Cornices and Cupolas: Rescuing Architectural Images

We are often presented with classic, quaint, or colourful buildings that would make striking images – then we grind our teeth when we can’t use them because there is a power line, a curb full of parked cars, or a dumpster destroying an otherwise  wonderful image.  In these cases, one can often rescue the scene – and sometimes create a more powerful image – by focusing on details of the building, and extracting an abstract image derived more from shape, lines, and colours than the overall building and its surroundings.   Sometimes, one can do both:  create an overall, “postcard” view of the building and its setting, and then focus in to obtain “arty” images of architectural details or lines and shapes.  For example, consider the following image extracted from a view of the Cape Bonavista light in eastern Newfoundland:

Detail, Cape Bonavista Lighthouse.  Voigtlander Bessa, Kodak VP-160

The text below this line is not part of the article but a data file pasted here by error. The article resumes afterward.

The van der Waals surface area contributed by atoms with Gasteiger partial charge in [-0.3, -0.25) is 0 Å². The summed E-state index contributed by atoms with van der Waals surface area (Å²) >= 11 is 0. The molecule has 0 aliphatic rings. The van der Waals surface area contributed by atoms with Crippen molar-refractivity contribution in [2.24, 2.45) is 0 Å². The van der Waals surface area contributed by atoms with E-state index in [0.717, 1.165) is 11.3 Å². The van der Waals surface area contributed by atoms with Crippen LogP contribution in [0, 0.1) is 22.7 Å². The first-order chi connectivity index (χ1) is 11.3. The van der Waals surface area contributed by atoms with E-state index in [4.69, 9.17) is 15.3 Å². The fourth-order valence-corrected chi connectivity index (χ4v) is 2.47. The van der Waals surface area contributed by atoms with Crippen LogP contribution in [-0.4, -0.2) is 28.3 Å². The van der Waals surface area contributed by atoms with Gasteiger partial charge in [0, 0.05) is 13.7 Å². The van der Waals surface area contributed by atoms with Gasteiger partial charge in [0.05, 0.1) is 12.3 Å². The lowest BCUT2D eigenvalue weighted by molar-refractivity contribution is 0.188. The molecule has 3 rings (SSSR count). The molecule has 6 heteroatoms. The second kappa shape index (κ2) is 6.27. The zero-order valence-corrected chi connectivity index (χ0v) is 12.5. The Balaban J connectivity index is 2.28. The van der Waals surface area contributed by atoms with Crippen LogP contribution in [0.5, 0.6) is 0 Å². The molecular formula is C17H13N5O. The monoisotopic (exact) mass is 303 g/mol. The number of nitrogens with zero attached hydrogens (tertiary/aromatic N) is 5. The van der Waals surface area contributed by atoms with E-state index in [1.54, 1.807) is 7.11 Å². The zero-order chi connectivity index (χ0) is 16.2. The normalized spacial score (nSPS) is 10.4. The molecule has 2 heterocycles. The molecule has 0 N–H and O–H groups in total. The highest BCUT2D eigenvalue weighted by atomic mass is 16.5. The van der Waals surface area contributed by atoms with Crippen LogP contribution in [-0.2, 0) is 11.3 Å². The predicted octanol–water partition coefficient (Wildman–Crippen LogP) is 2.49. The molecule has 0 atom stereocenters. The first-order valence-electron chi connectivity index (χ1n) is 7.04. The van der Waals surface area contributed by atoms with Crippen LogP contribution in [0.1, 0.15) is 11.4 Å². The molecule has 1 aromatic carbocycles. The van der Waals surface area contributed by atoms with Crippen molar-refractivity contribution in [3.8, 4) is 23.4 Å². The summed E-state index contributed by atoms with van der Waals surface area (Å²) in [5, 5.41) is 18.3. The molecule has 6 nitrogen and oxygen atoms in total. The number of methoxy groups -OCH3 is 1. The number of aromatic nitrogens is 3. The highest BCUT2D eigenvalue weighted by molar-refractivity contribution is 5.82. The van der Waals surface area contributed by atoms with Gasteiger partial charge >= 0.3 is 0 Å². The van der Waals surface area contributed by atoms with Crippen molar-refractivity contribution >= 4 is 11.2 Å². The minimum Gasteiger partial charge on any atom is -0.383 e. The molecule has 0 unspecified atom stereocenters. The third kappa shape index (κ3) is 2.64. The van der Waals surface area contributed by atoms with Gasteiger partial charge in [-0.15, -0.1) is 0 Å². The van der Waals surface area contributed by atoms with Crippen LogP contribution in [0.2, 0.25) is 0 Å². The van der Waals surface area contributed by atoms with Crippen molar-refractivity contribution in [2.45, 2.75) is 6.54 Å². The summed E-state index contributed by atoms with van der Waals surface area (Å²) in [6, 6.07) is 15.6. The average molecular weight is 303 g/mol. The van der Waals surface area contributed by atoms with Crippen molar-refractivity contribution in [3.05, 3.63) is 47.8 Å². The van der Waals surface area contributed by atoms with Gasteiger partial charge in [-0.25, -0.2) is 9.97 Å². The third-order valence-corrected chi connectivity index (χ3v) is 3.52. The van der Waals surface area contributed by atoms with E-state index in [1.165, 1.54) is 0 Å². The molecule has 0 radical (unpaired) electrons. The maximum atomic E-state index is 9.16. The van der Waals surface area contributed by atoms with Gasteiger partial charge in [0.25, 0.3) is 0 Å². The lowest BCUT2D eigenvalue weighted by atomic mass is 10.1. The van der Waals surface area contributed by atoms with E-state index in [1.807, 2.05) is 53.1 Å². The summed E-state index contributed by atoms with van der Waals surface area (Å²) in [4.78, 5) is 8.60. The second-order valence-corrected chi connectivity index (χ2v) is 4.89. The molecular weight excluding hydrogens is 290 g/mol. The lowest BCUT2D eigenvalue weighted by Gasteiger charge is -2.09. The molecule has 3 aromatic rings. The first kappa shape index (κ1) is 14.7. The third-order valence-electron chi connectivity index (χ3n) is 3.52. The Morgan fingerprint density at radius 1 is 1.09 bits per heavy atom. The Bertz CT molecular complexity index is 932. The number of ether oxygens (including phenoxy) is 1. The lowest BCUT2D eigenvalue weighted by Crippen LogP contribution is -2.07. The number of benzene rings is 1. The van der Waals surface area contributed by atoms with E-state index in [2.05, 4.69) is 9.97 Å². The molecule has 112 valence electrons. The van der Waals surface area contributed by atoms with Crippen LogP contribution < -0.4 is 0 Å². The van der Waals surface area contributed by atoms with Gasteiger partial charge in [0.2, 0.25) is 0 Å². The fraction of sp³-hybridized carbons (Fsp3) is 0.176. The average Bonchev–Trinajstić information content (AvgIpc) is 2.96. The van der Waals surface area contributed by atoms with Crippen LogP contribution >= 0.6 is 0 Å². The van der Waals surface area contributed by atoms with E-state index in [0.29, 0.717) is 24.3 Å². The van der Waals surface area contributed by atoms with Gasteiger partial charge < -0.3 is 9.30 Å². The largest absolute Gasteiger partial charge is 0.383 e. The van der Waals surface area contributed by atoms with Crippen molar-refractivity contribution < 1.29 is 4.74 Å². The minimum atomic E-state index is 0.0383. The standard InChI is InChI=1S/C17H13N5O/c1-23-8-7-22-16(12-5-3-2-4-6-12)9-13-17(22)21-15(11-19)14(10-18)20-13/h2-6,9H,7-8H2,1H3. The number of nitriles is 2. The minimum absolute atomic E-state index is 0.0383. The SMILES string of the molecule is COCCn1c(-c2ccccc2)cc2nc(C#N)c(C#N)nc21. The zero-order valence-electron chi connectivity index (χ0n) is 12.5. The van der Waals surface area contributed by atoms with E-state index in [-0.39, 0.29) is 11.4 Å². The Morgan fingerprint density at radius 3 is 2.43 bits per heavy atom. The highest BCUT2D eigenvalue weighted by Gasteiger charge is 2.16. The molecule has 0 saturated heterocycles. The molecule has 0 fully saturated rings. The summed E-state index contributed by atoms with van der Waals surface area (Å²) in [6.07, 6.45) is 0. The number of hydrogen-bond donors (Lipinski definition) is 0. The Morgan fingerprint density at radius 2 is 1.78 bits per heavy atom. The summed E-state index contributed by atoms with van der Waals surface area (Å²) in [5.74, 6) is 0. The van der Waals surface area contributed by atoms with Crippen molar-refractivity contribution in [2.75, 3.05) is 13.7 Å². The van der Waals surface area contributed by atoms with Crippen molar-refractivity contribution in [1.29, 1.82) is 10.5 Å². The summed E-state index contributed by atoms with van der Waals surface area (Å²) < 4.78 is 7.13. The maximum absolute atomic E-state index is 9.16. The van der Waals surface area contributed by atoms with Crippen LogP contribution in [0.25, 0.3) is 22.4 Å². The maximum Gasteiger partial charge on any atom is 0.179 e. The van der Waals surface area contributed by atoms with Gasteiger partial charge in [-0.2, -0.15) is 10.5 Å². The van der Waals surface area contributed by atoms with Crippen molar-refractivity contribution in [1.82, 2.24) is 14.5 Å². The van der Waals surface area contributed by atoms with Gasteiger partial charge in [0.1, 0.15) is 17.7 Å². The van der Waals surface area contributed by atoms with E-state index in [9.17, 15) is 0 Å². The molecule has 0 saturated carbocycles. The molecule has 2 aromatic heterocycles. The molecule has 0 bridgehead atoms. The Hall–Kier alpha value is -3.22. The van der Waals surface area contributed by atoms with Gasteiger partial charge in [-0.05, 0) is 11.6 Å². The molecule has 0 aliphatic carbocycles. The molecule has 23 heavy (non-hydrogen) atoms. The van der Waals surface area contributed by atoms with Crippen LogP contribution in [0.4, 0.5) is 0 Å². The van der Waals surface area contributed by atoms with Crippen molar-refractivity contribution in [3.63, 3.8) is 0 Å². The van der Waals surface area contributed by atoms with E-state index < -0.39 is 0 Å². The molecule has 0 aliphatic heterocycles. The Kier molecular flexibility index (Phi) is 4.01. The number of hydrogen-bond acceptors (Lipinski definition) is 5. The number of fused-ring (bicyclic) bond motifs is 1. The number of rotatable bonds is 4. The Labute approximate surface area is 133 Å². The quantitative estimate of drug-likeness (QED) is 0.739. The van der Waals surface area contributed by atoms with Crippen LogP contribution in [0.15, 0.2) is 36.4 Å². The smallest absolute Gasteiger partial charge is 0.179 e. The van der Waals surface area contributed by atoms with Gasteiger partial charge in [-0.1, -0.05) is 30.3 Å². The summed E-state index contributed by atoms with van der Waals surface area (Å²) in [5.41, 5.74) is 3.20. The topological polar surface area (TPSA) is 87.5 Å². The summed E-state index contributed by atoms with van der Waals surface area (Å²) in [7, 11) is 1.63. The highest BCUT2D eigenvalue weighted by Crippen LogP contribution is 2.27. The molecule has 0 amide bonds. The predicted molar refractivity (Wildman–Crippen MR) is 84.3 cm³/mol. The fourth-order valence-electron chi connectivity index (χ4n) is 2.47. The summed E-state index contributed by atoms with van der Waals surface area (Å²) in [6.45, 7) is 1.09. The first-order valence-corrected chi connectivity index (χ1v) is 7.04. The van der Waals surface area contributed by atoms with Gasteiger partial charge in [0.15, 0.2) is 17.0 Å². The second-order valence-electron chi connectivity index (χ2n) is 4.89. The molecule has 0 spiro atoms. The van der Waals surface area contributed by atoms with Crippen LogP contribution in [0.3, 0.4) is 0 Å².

The original image was pleasant but not dramatic:

Similarly, consider this image of the houses of Jelly Bean Row, the historic district of St. John’s, Newfoundland:

Jelly Beam Row. Note parked cars and power lines.

The line of parked cars precludes any artistic image, and the angle of the street makes it impossible to crop the cars out of the image.  Consequently, the best option is to close in and take images of doors and flowerboxes, extracting pictures  that are as well composed as possible and interesting for their lines and combinations of doors, trim, and flower boxes:

Jelly Bean Row 01, Voigtlander Bessa, Kodak VP-160

Here the violet rails lead the eye into the door and create a sense of movement in this otherwise static image.  Even if they do not create an image that will necessarily win first place at an exhibit, colourful doors are always a an object that invites us in and makes us feel good, especially if combined with bright house colours:

Jelly Bean Row 02, Voigtlander Bessa, Kodak VP-160

Windows with flower boxes are another attractive image, and can often be shot when there is considerable clutter, construction, and wiring outside the frame: